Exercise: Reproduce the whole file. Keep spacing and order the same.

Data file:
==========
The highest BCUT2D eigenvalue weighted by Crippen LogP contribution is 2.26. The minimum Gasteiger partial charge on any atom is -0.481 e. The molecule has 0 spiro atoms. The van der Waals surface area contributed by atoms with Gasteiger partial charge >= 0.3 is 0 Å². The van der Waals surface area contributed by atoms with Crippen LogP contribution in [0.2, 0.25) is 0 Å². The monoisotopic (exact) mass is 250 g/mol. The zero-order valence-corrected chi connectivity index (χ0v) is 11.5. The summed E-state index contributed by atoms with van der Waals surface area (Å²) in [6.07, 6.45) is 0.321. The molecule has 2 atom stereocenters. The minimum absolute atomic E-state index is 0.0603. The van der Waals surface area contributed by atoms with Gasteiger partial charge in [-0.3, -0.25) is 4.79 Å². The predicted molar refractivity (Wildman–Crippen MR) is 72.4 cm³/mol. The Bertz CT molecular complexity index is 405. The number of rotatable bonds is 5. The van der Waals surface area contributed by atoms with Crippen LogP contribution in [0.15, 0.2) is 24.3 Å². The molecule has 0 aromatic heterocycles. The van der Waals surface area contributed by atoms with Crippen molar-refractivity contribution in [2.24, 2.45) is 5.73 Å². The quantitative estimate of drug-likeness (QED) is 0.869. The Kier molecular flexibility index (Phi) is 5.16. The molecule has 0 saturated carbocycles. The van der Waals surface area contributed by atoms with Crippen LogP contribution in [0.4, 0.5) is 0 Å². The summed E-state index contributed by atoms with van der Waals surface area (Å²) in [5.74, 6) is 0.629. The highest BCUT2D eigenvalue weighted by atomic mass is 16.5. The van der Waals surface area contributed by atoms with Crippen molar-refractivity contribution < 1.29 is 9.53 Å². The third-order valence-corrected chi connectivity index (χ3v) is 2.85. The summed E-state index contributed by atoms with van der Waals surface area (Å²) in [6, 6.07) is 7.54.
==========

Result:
The highest BCUT2D eigenvalue weighted by Crippen LogP contribution is 2.26. The minimum Gasteiger partial charge on any atom is -0.481 e. The molecule has 0 spiro atoms. The van der Waals surface area contributed by atoms with Gasteiger partial charge >= 0.3 is 0 Å². The van der Waals surface area contributed by atoms with Crippen LogP contribution in [0.2, 0.25) is 0 Å². The monoisotopic (exact) mass is 250 g/mol. The zero-order valence-corrected chi connectivity index (χ0v) is 11.5. The summed E-state index contributed by atoms with van der Waals surface area (Å²) in [6.07, 6.45) is 0.321. The molecule has 2 atom stereocenters. The minimum absolute atomic E-state index is 0.0603. The van der Waals surface area contributed by atoms with Gasteiger partial charge in [-0.3, -0.25) is 4.79 Å². The predicted molar refractivity (Wildman–Crippen MR) is 72.4 cm³/mol. The Bertz CT molecular complexity index is 405. The number of rotatable bonds is 5. The van der Waals surface area contributed by atoms with Crippen LogP contribution in [0.15, 0.2) is 24.3 Å². The molecule has 0 aromatic heterocycles. The van der Waals surface area contributed by atoms with Crippen molar-refractivity contribution in [2.24, 2.45) is 5.73 Å². The quantitative estimate of drug-likeness (QED) is 0.869. The Kier molecular flexibility index (Phi) is 5.16. The molecule has 0 saturated carbocycles. The van der Waals surface area contributed by atoms with Crippen LogP contribution in [0.4, 0.5) is 0 Å². The summed E-state index contributed by atoms with van der Waals surface area (Å²) in [5.74, 6) is 0.629. The highest BCUT2D eigenvalue weighted by atomic mass is 16.5. The van der Waals surface area contributed by atoms with Crippen molar-refractivity contribution < 1.29 is 9.53 Å². The third-order valence-corrected chi connectivity index (χ3v) is 2.85. The summed E-state index contributed by atoms with van der Waals surface area (Å²) in [6, 6.07) is 7.54.